This doesn’t totally stop my struggles. What does? I turn on myself. When things are looking good, I get compulsive (surprise!) and look at everything that can be further improved. Then I decide I’ve done nothing and get angry at myself. I get anxious and overwhelmed and despairing. I’m trying to catch this pattern and actually care about the progress I make. I’m also keeping in mind that my husband and I are collectors in a small house and we don’t need to change our personalities to have a nice living space. We actually have clear floors now and other space are clearly delineated for certain collections. In CLA one of the pamphlets talks about envying showrooms and doing no work on your own space. I was stunned not to be alone in this! Sometimes I pass by an amazing, gorgeous office on my way to the performing arts library. I wish I lived there. But how can I compare myself to something so professional?
I had a little more luck with that today. I was reading a blog by an ice dancer, because ice dance is one of my obsessions, and she showed a picture of half of her face against a background that I took to be her livingroom. It looked showroom-perfect and even matched the fucking hues of her face and clothing, as if it were a scene from Jacques Demy’s The Umbrellas of Cherbourg where people’s drinks, outfits and wallpaper are all color-coordinated. Instead of being desperately jealous I was mildly peeved. “I de-cluttered all day and have to see this?” I thought to myself. “There’s no way my place is going to look like that. And I don’t want it to. I have my own place with my own things.”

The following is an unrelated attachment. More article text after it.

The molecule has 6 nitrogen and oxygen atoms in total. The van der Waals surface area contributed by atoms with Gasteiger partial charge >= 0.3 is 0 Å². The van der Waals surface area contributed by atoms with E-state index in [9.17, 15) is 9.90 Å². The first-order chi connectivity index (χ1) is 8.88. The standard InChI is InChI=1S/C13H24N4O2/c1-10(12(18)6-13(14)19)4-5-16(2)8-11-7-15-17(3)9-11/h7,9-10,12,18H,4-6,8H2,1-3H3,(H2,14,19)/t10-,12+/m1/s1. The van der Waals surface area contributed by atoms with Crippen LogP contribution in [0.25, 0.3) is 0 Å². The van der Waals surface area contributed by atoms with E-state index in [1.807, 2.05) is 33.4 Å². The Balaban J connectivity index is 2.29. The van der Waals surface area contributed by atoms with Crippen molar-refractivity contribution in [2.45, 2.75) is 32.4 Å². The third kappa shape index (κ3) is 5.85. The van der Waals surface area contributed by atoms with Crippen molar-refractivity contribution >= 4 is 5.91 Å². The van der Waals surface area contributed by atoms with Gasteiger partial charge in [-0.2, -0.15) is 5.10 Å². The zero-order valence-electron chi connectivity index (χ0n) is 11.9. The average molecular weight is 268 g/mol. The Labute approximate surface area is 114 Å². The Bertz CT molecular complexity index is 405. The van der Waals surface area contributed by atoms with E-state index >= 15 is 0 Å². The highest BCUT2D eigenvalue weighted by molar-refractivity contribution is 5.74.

De-cluttering helps reduce my anxiety. I feel more mastery over my space and rejoice in being able to do simple tasks. I’ve always felt dumb at simple, daily chores and rarely had to do them growing up. I was just expected to study, oh, and be effortlessly brilliant at whatever academic material I encountered. No biggie. Taking care of smaller things like cat litter, dishes, cleaning out the fridge makes me feel more grounded and more at home, not just in my apartment but in the world. Is my anxiety still an issue? Of course. Is it a bigger issue than I’d like it to be? Yes. But this is a new, fun tool I can do with friends, that gives results I can see, and adds some peace to my strange life.